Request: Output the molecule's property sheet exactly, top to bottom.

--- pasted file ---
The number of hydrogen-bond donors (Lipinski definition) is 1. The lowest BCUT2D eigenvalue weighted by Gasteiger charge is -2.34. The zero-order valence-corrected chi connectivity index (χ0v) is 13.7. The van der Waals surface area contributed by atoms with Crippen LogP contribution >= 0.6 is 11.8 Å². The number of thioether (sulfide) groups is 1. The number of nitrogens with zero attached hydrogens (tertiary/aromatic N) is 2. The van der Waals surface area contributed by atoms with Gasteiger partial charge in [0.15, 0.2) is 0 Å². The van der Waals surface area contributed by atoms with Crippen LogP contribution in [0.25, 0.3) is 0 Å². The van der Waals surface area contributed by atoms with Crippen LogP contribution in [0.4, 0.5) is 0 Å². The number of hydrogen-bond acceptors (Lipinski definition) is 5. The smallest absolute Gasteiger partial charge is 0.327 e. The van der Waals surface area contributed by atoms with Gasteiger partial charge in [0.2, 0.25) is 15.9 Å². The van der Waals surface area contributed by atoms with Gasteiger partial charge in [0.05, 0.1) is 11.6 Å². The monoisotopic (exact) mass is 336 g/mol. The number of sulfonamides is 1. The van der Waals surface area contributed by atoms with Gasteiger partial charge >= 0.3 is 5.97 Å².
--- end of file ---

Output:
The number of hydrogen-bond donors (Lipinski definition) is 1. The lowest BCUT2D eigenvalue weighted by Gasteiger charge is -2.34. The zero-order valence-corrected chi connectivity index (χ0v) is 13.7. The van der Waals surface area contributed by atoms with Crippen LogP contribution >= 0.6 is 11.8 Å². The number of thioether (sulfide) groups is 1. The number of nitrogens with zero attached hydrogens (tertiary/aromatic N) is 2. The van der Waals surface area contributed by atoms with Gasteiger partial charge in [0.15, 0.2) is 0 Å². The van der Waals surface area contributed by atoms with Crippen LogP contribution in [0.25, 0.3) is 0 Å². The van der Waals surface area contributed by atoms with Crippen LogP contribution in [0.4, 0.5) is 0 Å². The number of hydrogen-bond acceptors (Lipinski definition) is 5. The smallest absolute Gasteiger partial charge is 0.327 e. The van der Waals surface area contributed by atoms with Gasteiger partial charge in [0.2, 0.25) is 15.9 Å². The van der Waals surface area contributed by atoms with Gasteiger partial charge in [0.05, 0.1) is 11.6 Å². The monoisotopic (exact) mass is 336 g/mol. The number of sulfonamides is 1. The van der Waals surface area contributed by atoms with Gasteiger partial charge >= 0.3 is 5.97 Å².